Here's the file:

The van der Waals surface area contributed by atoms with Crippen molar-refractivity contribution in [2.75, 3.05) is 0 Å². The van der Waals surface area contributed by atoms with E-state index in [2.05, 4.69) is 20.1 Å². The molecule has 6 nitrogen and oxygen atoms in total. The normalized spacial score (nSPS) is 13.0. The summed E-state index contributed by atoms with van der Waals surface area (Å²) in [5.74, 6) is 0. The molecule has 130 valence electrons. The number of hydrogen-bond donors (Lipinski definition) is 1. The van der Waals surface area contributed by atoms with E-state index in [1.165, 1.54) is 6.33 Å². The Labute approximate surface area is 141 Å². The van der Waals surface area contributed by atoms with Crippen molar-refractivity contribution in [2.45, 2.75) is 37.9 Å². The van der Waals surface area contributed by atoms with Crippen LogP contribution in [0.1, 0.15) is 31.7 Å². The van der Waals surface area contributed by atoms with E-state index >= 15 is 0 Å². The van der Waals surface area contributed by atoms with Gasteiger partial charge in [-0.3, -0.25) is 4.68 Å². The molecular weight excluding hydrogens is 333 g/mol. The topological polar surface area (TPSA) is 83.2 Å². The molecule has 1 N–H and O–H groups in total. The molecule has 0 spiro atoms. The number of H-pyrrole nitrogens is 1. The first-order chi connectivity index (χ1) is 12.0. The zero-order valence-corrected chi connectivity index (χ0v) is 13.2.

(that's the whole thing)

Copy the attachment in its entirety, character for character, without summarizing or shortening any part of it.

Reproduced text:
The van der Waals surface area contributed by atoms with Crippen molar-refractivity contribution in [2.75, 3.05) is 0 Å². The van der Waals surface area contributed by atoms with E-state index in [2.05, 4.69) is 20.1 Å². The molecule has 6 nitrogen and oxygen atoms in total. The normalized spacial score (nSPS) is 13.0. The summed E-state index contributed by atoms with van der Waals surface area (Å²) in [5.74, 6) is 0. The molecule has 130 valence electrons. The number of hydrogen-bond donors (Lipinski definition) is 1. The van der Waals surface area contributed by atoms with E-state index in [1.165, 1.54) is 6.33 Å². The Labute approximate surface area is 141 Å². The van der Waals surface area contributed by atoms with Crippen molar-refractivity contribution in [2.45, 2.75) is 37.9 Å². The van der Waals surface area contributed by atoms with Crippen LogP contribution in [0.1, 0.15) is 31.7 Å². The van der Waals surface area contributed by atoms with E-state index >= 15 is 0 Å². The van der Waals surface area contributed by atoms with Gasteiger partial charge in [-0.3, -0.25) is 4.68 Å². The molecular weight excluding hydrogens is 333 g/mol. The topological polar surface area (TPSA) is 83.2 Å². The molecule has 1 N–H and O–H groups in total. The molecule has 0 spiro atoms. The number of H-pyrrole nitrogens is 1. The first-order chi connectivity index (χ1) is 12.0. The zero-order valence-corrected chi connectivity index (χ0v) is 13.2.